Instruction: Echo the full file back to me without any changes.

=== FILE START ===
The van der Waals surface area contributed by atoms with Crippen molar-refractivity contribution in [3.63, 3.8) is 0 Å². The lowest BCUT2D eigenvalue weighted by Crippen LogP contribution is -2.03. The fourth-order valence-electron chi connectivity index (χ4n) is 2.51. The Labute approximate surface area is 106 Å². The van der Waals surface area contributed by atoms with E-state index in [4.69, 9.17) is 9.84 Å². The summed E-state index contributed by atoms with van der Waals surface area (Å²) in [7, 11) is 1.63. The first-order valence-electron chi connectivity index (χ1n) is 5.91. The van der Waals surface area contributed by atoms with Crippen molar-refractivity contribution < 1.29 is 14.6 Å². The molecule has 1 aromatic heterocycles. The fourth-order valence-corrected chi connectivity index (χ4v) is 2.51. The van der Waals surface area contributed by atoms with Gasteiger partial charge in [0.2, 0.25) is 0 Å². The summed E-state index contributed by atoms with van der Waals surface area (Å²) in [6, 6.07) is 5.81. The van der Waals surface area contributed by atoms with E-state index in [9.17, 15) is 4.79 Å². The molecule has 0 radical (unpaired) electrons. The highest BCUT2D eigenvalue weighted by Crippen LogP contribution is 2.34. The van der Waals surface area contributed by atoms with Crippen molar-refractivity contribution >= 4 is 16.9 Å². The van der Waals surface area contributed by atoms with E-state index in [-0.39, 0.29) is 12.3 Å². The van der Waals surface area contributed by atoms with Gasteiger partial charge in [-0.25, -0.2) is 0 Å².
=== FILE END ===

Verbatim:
The van der Waals surface area contributed by atoms with Crippen molar-refractivity contribution in [3.63, 3.8) is 0 Å². The lowest BCUT2D eigenvalue weighted by Crippen LogP contribution is -2.03. The fourth-order valence-electron chi connectivity index (χ4n) is 2.51. The Labute approximate surface area is 106 Å². The van der Waals surface area contributed by atoms with E-state index in [4.69, 9.17) is 9.84 Å². The summed E-state index contributed by atoms with van der Waals surface area (Å²) in [7, 11) is 1.63. The first-order valence-electron chi connectivity index (χ1n) is 5.91. The van der Waals surface area contributed by atoms with Crippen molar-refractivity contribution < 1.29 is 14.6 Å². The molecule has 1 aromatic heterocycles. The fourth-order valence-corrected chi connectivity index (χ4v) is 2.51. The van der Waals surface area contributed by atoms with Gasteiger partial charge in [0.2, 0.25) is 0 Å². The summed E-state index contributed by atoms with van der Waals surface area (Å²) in [6, 6.07) is 5.81. The van der Waals surface area contributed by atoms with E-state index in [9.17, 15) is 4.79 Å². The molecule has 0 radical (unpaired) electrons. The highest BCUT2D eigenvalue weighted by Crippen LogP contribution is 2.34. The van der Waals surface area contributed by atoms with Crippen molar-refractivity contribution >= 4 is 16.9 Å². The van der Waals surface area contributed by atoms with E-state index in [-0.39, 0.29) is 12.3 Å². The van der Waals surface area contributed by atoms with Gasteiger partial charge in [-0.25, -0.2) is 0 Å².